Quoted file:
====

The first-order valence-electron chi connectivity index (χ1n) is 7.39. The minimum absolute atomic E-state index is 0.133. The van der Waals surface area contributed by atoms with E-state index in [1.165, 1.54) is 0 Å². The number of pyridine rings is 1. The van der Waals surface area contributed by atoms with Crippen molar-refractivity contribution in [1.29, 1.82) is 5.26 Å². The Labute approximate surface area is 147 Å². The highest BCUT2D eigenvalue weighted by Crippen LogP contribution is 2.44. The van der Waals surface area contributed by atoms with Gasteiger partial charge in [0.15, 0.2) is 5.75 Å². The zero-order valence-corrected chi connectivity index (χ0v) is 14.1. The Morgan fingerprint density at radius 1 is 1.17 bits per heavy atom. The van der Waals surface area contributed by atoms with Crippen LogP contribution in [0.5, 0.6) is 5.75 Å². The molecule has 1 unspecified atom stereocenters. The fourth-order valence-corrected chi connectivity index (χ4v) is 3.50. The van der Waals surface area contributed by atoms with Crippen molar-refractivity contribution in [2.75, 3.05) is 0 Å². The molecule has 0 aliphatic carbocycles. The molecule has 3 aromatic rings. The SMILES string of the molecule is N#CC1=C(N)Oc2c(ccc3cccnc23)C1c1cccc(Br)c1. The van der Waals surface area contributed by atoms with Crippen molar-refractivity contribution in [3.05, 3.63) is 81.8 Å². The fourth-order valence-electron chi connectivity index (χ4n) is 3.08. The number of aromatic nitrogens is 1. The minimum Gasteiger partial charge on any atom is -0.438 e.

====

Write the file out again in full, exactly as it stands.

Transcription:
The first-order valence-electron chi connectivity index (χ1n) is 7.39. The minimum absolute atomic E-state index is 0.133. The van der Waals surface area contributed by atoms with E-state index in [1.165, 1.54) is 0 Å². The number of pyridine rings is 1. The van der Waals surface area contributed by atoms with Crippen molar-refractivity contribution in [1.29, 1.82) is 5.26 Å². The Labute approximate surface area is 147 Å². The highest BCUT2D eigenvalue weighted by Crippen LogP contribution is 2.44. The van der Waals surface area contributed by atoms with Gasteiger partial charge in [0.15, 0.2) is 5.75 Å². The zero-order valence-corrected chi connectivity index (χ0v) is 14.1. The Morgan fingerprint density at radius 1 is 1.17 bits per heavy atom. The van der Waals surface area contributed by atoms with Crippen LogP contribution in [0.5, 0.6) is 5.75 Å². The molecule has 1 unspecified atom stereocenters. The fourth-order valence-corrected chi connectivity index (χ4v) is 3.50. The van der Waals surface area contributed by atoms with Crippen molar-refractivity contribution in [2.75, 3.05) is 0 Å². The molecule has 0 aliphatic carbocycles. The molecule has 3 aromatic rings. The SMILES string of the molecule is N#CC1=C(N)Oc2c(ccc3cccnc23)C1c1cccc(Br)c1. The van der Waals surface area contributed by atoms with Crippen molar-refractivity contribution in [3.05, 3.63) is 81.8 Å². The fourth-order valence-electron chi connectivity index (χ4n) is 3.08. The number of aromatic nitrogens is 1. The minimum Gasteiger partial charge on any atom is -0.438 e.